Flip the mouse over and you'll find two glide pads at the top and bottom of the mouse that is 100% PTFE and they're nicely sized. It does have glide pads surrounding the 3359 optical sensor with an adjustable 8,500 DPI, while that's lower than the 16k of the big Viper I never found it to be an issue. Tracking felt good and I never came across an issue with it but I kept the DPI at 1800 where I'm most comfortable. Thankfully this one has the DPI selection on the top so I can quickly switch in games depending on whether I'm on foot or in a vehicle in a shooter.
What about the scroll wheel? It's wide and has a good grip, but the scrolling motion feels muddy and unresponsive, definitely a low point on the mouse. The switches are much more interesting, however. They're implementing their new Optical Switches for instant actuation. But while the instant actuation is nice having been someone who suffered from losing a mouse in the past to the left click wearing out and double-clicking no matter what thanks to the debounce delay taking a dump I can appreciate no longer having to worry about it.
These switches are able to do that because they actually do not have any physical contact points, they're actuated entirely by light passing through the switch as it moves down. Thanks to this design they're able to extend the lifespan to 50 million clicks, count them up if you want on your own I can't validate this claim. Another claim is that they're 3 times faster than normal switches but that time frame is so small already you'll likely be like me and not be able to tell the difference. Sound-wise they have a nice solid thud and aren't very clicky sound, not very loud either.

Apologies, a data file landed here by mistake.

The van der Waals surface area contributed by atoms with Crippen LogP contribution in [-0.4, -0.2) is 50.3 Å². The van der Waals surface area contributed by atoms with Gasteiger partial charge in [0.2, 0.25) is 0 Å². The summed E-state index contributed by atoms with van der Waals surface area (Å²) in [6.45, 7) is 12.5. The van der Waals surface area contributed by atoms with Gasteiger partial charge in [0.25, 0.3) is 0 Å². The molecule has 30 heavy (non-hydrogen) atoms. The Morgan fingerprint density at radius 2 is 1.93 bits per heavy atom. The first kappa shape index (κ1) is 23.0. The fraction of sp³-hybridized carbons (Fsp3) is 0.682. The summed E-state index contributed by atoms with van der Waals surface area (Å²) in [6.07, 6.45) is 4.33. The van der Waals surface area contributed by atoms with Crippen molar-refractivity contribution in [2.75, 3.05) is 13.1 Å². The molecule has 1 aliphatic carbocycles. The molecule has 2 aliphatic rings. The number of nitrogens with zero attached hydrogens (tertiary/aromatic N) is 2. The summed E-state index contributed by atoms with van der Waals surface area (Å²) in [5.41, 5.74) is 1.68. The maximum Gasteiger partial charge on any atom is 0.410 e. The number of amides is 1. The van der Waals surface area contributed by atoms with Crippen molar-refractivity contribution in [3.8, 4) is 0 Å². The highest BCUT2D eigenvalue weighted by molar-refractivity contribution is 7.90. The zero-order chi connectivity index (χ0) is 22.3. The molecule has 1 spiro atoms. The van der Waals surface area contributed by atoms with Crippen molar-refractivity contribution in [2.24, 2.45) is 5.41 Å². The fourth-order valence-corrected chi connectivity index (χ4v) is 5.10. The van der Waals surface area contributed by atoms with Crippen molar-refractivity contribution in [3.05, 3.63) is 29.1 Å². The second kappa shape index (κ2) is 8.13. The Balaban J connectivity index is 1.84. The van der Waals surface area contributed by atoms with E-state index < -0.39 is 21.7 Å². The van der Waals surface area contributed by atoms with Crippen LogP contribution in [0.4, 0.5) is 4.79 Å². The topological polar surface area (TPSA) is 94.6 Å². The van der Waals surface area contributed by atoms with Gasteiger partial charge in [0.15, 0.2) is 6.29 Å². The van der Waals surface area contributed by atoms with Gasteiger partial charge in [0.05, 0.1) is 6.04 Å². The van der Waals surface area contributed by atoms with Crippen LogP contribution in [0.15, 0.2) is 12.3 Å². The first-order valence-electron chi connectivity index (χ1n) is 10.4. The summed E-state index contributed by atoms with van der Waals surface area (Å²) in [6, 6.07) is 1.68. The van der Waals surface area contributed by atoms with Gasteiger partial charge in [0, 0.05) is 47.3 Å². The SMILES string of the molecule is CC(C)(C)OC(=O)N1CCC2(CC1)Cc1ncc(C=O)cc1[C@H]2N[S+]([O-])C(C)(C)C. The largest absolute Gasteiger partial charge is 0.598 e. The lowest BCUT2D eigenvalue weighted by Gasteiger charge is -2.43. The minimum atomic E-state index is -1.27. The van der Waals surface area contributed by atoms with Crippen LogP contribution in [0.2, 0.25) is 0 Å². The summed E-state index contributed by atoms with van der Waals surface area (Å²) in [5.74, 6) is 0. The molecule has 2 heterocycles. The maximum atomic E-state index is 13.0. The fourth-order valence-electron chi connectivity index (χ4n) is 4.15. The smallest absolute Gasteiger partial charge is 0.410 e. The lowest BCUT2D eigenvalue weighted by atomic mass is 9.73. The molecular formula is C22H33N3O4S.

Not everyone loves the Synapse Software for one reason or another and if you fall into that camp you'll be very happy to know that it's not needed unless you want to change the color of the cycling logo. There are 5 presets for the DPI saved to the onboard memory of the mouse, you heard me right ONBOARD MEMORY, and while you can use the Synapse software to change the settings of each and they'll stick it won't save the RGB configuration so you'll be left with a color cycle effect when you take the mouse off to use on another computer or want to uninstall the Synapse Software.
Razer nailed it. At $39.99 there really isn't much to critique. They took the look and feel of the Razer Viper and managed to shrink it down ever so slightly and shift a few things around in a way that makes sense for the price point they were trying to hit. They did that all while still managing to add even more RGB. The mouse clicks are solid and satisfying, the mouse feels good and solid in the hand while still being light enough to flick about in FPS titles. The scroll wheel, on the other hand, is a big let down, the step actuation is soft and mushy and the center click is passable at best. But at the price point if that is all I have to complain it's hard to fault the overall package, now if Razer would make these in Mercury White...
The Razer Viper Mini surprises in build quality, features, and even more when you see the price tag. Only let down slightly by the weak scroll wheel, the Viper Mini is an overall excellent package
- Competitive price
- Ultra Lightweight
- Onboard DPI storage
- Doesn't require Synapse
- Optical Switches
- Not true ambidextrous
- Disappointing scroll wheel